For our example, we will use a System DSN.
Figure 8 shows several already configured system DSNs. To start creating a new System DSN, click Add.
STEP 4: Select a MySQL ODBC 8.0 Driver
In the appeared window, you will see 2 MySQL ODBC options: MySQL ODBC 8.0 ANSI Driver and MySQL ODBC 8.0 Unicode Driver.
Choose Unicode if your database supports storing non-English characters. This can be Japanese, Arabic, Greek, or Ukrainian. If not, choose ANSI.
In our example, we will use Unicode. Sakila also supports storing Unicode characters.
After selecting an appropriate driver, click Finish.
STEP 5. Name and Configure Your MySQL Data Source
So, in figure 10 a basic configuration is shown. Here you need to specify the data source name, server, port, user name, password, and database name. You can name the data source based on the purpose, database name, or system name. In this case, we used Sakila-Test-DSN. The server used is a local workstation, so, it’s localhost.
Localhost is also the default. If you leave it blank, the test connection will still succeed. The port 3306 we used is the default MySQL database port. Note that we also used the credentials granted on the sakila database in Step 1.
To test the connectivity, click the Test button. A “Connection Successful” message should appear. But if Step 1 is not done earlier, you will see a “Connection Failed” message.
To accept this configuration, click Ok.
To see the extra configuration options, click the Details button. See Figure 11
When going to the Details, you will see more options for connection, metadata, debugging, etc. For more information about these options, refer to the official documentation.
Click Ok to save the configuration. After that, it will appear in the System DSNs list.
Examples of Using MySQL Connector/ODBC Driver
You can test your installed MySQL Connector/ODBC further by using it in code and apps that support it. Let’s look at two examples.
Using the MySQL Connector/ODBC in .Net
Let’s use C# code and see if something is wrong with our configuration earlier. The configuration we are referring to is in Figure 10.
Notice that we used the DSN we created (Sakila-Test-DSN) in the connection string. The SQL statement used is a batch of INSERT statements to the actor table. See Figure 13.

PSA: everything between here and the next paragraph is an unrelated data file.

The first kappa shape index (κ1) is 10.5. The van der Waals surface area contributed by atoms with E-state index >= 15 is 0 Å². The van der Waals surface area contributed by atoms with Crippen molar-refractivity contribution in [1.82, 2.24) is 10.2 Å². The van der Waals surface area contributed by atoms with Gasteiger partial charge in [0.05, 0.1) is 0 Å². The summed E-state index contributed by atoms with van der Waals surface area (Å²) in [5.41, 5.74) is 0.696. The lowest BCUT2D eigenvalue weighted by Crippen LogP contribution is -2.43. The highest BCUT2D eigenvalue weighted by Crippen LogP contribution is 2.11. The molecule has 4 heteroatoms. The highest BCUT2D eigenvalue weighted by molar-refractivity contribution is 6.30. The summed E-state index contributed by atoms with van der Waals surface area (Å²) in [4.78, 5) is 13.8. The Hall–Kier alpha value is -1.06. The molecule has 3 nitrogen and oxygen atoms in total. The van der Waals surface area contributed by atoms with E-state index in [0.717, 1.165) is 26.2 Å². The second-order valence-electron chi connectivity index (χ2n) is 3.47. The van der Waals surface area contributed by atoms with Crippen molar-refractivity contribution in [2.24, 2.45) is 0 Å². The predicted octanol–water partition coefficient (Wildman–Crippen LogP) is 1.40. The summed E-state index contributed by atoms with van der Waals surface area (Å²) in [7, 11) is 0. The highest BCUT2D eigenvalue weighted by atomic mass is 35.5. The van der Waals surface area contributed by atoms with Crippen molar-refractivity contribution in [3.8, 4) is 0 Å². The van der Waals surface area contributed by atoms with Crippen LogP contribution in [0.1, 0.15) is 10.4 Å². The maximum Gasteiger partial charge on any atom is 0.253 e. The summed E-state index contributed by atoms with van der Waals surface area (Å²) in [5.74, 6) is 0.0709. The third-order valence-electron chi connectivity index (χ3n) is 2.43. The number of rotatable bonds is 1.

It didn’t work. It appears to be a syntax error. But try to execute the same SQL statements in MySQL Workbench or dbForge Studio for MySQL. The code will work.
So, what’s the problem?
The error says it’s in line 5. But line 5 is the second INSERT statement. And we know there’s nothing wrong with it. The error is also not too descriptive.
So, it’s not about the code, it’s about the DSN configuration. Check out Figure 11 again. And notice the Allow Multiple Statements checkbox. It isn’t checked. But in our code, we used multiple statements run in a batch.
Let’s edit the configuration by clicking the Sakila-Test-DSN in the System DSN list and then Configure (Figure 12). Then check its box and click OK to save it. When you run the code again, the error will disappear and a success message box will appear.
So, the point is that a basic DSN configuration might not be enough. You must adjust the configuration based on your need.
Using the MySQL ODBC DSN in Power BI
In addition to using the MySQL Connector/ODBC DSN in coding, you can also use it in applications, for example, in Power BI.
In this case, a basic DSN configuration will do. So, let’s do the following steps:
- Open the PowerBI tool.
- On the welcome window, click Get Data. A window allowing you to select the data type will appear.
- In the search box, type ODBC. The list of data sources will be filtered.
- Select ODBC in the list box and click Connect.
- The From ODBC dialog will appear. Select Sakila-Test-DSN from the drop-down list and click Ok.
- Now, you can expand the Sakila database to see the list of tables.
- Check the required tables and click Load to view their data.
Summing up, it should be said that MySQL Connector/ODBC is quite simply not only when it’s installed on the machine but also when connecting to a database. There are no complicated steps – you just need to follow the installation wizard instructions, and further steps for connection can be easily remembered and act intuitively in the future.